When I first heard Criterion would start releasing titles from their Collection onto Blu-ray I thought of several of their highest profile films that I would love to see and own in high definition. Obvious titles such as Kurosawa’s Seven Samurai, Bergman’s Seventh Seal, Godard’s Breathless, Fellini’s 8 1/2 and several others, most of which (including all four I just mentioned) are already available on Criterion Blu-ray. Now you can add one more that immediately came to mind… Ingmar Bergman’s Fanny and Alexander, the prolific director’s final feature film and one hell of a film at that.
If you’re a fan of Bergman’s work you simply must own this film as it has everything you’ve ever found intriguing in the director’s work all wrapped into one master opus. While the Criterion jacket calls it the director’s “warmest” film there is still plenty of darkness to be explored as the story of the Ekdahl family is told through the eyes of ten-year-old Alexander as he and his sister Fanny do their best to cope and navigate the world following the death of their father and struggle against their stepfather once their mother remarries. The film may be warmer than Bergman’s previous features but the following exchange between brother and sister speaks to the second half of this feature:
I think we’ve got a terrible stepfather.
And the sister is crazy.
And that tub of lard that has to be fed.
I don’t want to live here.
This is a film in two parts and I don’t think I would necessarily call the latter of these two parts “warm” at least not the majority of it.
Unlike Criterion’s previously released DVD editions, you don’t get to decide between just purchasing the three-hour theatrical version of the deluxe set with both the theatrical version and the five-hour television version. With the Blu-ray you get both, no questions asked, just as it should be.
Before receiving this set I owned the previously released five-disc Criterion DVD edition with both the television and theatrical versions, though I still hadn’t watched the television version. A big mistake on my part, since you really haven’t seen this film until you’ve seen all five hours of Bergman’s vision. In fact, I don’t think you’ll ever want to watch the theatrical version again after seeing the television version. The story remains intact in the shorter, three-hour version, but plenty is lost in mood and tone that once you’ve seen it you don’t want to see the film without it. By comparison, I don’t know about you, but now that I own the extended editions of The Lord of the Rings films I won’t ever sit down with the theatrical versions again and the difference between the two versions of Fanny and Alexander is even greater than it is in those films.
As for the features, you get an audio commentary on the theatrical version, an interesting 40-minute interview feature with the cast and crew talking about Bergman and their time working with him, an interview between Bergman and film critic Nils Petter Sundgren discussing this as Bergman’s final feature film and the path he took to get here and finally, the main attraction, a making of documentary created by Bergman himself.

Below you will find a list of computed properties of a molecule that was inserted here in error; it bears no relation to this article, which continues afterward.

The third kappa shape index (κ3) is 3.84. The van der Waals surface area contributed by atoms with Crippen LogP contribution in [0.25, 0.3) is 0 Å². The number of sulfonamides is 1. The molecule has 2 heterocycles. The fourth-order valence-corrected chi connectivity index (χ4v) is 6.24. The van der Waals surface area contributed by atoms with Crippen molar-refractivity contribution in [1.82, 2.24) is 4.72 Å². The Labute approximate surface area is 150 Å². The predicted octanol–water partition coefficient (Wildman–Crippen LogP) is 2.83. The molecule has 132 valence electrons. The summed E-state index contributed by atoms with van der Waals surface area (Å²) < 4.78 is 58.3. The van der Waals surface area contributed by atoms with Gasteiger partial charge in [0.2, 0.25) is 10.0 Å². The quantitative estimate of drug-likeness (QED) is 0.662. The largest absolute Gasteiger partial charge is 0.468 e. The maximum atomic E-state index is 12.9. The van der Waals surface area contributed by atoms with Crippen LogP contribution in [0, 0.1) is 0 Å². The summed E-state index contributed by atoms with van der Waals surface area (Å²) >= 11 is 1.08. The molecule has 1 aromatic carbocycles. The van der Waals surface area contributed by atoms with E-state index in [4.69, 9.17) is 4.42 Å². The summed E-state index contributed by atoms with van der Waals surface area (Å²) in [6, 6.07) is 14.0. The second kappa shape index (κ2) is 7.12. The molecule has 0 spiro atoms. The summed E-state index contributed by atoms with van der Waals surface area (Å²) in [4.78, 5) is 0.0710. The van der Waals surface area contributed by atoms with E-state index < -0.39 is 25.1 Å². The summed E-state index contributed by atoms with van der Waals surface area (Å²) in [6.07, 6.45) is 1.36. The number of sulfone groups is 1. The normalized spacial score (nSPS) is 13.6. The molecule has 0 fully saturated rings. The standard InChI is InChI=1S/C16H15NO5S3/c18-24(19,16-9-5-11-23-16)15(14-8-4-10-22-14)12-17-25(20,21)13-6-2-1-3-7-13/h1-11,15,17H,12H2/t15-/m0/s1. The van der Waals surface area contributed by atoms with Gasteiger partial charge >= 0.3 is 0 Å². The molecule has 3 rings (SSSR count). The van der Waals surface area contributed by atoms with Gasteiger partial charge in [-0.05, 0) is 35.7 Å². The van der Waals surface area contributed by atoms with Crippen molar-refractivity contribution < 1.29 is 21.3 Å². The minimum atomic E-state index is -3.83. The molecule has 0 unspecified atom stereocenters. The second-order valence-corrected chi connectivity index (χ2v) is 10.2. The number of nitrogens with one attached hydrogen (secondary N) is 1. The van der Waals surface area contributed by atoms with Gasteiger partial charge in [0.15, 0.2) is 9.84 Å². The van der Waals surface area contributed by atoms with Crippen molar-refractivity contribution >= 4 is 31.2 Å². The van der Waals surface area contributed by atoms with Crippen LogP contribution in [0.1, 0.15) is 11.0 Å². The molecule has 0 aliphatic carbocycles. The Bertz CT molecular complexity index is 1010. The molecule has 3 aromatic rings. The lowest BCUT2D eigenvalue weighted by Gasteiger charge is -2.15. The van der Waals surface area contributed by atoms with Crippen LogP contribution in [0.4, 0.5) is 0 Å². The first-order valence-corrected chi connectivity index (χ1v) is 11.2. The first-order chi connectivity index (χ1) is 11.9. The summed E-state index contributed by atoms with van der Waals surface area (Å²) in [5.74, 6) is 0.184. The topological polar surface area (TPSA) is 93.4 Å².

The Making of ‘Fanny and Alexander’ runs 1 hour and 49 minutes and it gives incredible insight into the making of the film as Bergman guides the shooting of the film from day one to completion. As the documentary plays, descriptions of what you’re about to see are written on the screen and explained by Bergman himself before he just lets the camera roll, giving us incredible insight into his process while also giving you so many different looks at the making of a seen you begin to understand the decisions he’s making and realize why. If you were ever confused as to why a director would use a close-up rather than a wide shot you will be made fully aware just by watching this documentary as Bergman and longtime cinematographer Sven Nykvist work to shape the film from the height of a chandelier to the slightest of camera movements.
Speaking of Nykvist, it’s his work on this film that makes it an instant consideration for Blu-ray and Criterion’s presentation takes full advantage of his cinematography. Nykvist creates some of the most beautiful images you’ll ever see on film and he did so with Bergman on some of the director’s most highly touted features including Persona and The Virgin Spring. Here he uses rich, predominantly red colors as much of the first half of the film is spent in the Ekdahl family home and in the latter half the cold concrete walls of Bishop Edvard Vergerus’ home take control before order is restored.
Beyond technical expertise, I’d like to also point out the performances, most specifically Bertil Guve as Alexander, Jan Malmsjo as the villainous stepfather Bishop Edvard Vergerus and Jarl Kulle as Gustav Adolf Ekdahl. This isn’t to say there aren’t more names to praise, but these are the three performances and characters that truly stuck out for me.
Overall, this is just a fantastic package and as always Criterion has done everything to make it worth purchasing by presenting the film with a superior image, superior sound and extras that truly are special and aren’t the typical junk studios love to use to pad their releases and make them appear to have greater value than they really do. Additionally, instead of a five-disc set, the set is now down to three discs with the five-hour television version now on one disc and the extras also making up only one disc, once again proving the benefit of the higher storage capacity of Blu-ray.
I recommend this film as a Bergman fan, but I also think it reaches outside the Bergman box and can bring in fans that may not be as open to his darkly existential explorations from the past. The Ekdahl family is a family worth getting to know and Criterion is offering the very best way to make that possible.